Teaching is a difficult profession to begin with, but teaching in the inner city can come with its own specific set of challenges. According to William Wilson, author of “The Truly Disadvantages: The Inner City, the Underclass, and Public Policy” teaching in inner city school districts can be one of the most stressful jobs a person can attempt (45). Wilson candidly compares it to being a prison guard depending on the area the teacher works (72). The average school teacher, working in a “regular” school district, makes $55,000. Teachers at inner city schools make between $25,000 and $36,000, depending on the incentive and the need for teachers (51). Many of the teachers deal with unsafe working conditions, as well. In one year, in one inner city school in Detroit, 102 documented cases of violence and assault were recorded, all committed by students. Some of the crimes were committed against teachers. If teachers are not physically harassed they have the potentially to be verbally assaulted, as well as anonymously threatened on a daily basis (55). The areas surrounding the schools are also not safe. Though the teacher may live in a safe area themselves, they are in an unsafe area all day long, driving back and forth in neighborhoods full of crime and violence. Minneapolis saw three teachers, who did not live in the school district, murdered or assaulted in a ten year period, proving a teacher does not have to live in the neighborhood to be in danger . Ignoring the chance of losing one’s life, job security is good in these areas, because school districts in inner cities have trouble finding teachers and almost never fire them.
Despite the deplorable conditions inner city teachers work in just to teach, there are several rewards to teaching in the inner city. I actually had trouble believing that there were any rewards at first but after reading the article, “A Qualitative Study of the Sources and Impact of Stress Among Urban Teachers” it was reasonable to see how some teachers could grow to love their jobs. Though the conditions are unsafe, and the salary is often bad, many teachers began teaching for the right reasons: to mold America’s youth and ready them for adulthood. They wake each day, ready to try reaching at least one student. These teachers seek out the inner city, because these students that need the most help (60). Through their optimism and hope for the future of their students, these teachers are able to see the positivity in all of the stress around them. Though it does get to them at times, many teachers cited that reaching just one student makes the difficulties worth it, because they know that they managed to change one young mind for the better (62). Another success for some urban teachers comes later, if they choose to leave inner city teaching. The high stress environment of inner city teaching makes the teaching lifestyle of rural or city teaching very easy. This makes them effective educators in situations that are not as stressful, if they have not become jaded or lost their love for the profession (68). I can see this being true because after the intensity of teaching inner city students, some of which are already falling into a life of crime, dealing with students who only whine about too much homework must be almost relaxing.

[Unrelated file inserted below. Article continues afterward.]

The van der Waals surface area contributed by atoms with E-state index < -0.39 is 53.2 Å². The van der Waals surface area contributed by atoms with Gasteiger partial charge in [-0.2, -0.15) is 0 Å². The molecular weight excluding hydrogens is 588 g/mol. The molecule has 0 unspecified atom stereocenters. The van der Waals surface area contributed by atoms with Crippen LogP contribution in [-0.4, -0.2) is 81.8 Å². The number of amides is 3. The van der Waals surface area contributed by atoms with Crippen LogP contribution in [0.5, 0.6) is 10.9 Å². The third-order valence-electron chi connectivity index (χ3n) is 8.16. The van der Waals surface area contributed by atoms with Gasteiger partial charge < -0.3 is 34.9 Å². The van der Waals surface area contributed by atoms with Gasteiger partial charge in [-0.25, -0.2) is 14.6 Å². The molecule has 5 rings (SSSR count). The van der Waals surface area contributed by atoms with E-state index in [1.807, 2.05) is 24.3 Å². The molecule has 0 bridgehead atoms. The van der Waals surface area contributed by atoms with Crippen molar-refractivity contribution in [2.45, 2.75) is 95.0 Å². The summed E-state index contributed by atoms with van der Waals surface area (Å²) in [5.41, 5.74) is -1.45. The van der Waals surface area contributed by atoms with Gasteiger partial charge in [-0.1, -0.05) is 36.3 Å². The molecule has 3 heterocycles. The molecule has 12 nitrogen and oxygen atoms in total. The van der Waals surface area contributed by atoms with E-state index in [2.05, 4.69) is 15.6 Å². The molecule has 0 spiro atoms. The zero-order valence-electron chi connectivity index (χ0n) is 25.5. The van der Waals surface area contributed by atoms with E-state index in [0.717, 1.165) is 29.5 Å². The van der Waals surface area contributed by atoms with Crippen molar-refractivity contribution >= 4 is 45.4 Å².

In sum, the American education system is more complex than more people think. It is not as great as it once was. Many holes within the system, dealing with funding, test scores, and children have been forgotten in the inner cities need to be plugged. If these gaps continue to grow, it will only breed more ignorance. Despite these holes, the inner city school districts have tried to look out for those who need it most, such as children with learning disabilities, by setting up schools that will cater to their specific needs. Teaching in inner city schools can be very difficult for a teacher. It is unsafe, teachers not usually paid well, and the work can make a person very jaded. However, many teachers of inner city students argue that reaching at least one young, troubled youth is enough to make up for all of the stress that comes with such an intense job.
Bowles, Samuel and Herbert Gintis. Schooling in Capitalist America: Educational Reform and the Contradictions of Economic Life. Boston: Haymarket Books, 2014. Print.
Shernoff, Elisa S., et al. "A Qualitative Study of the Sources and Impact of Stress Among Urban Teachers." School Mental Health (2011): 59-69. Print.
Wilson, William. The Truly Disadvantaged: The Inner City, the Underclass, and Public Policy. Chicago: University of Chicago Press, 2012. Print.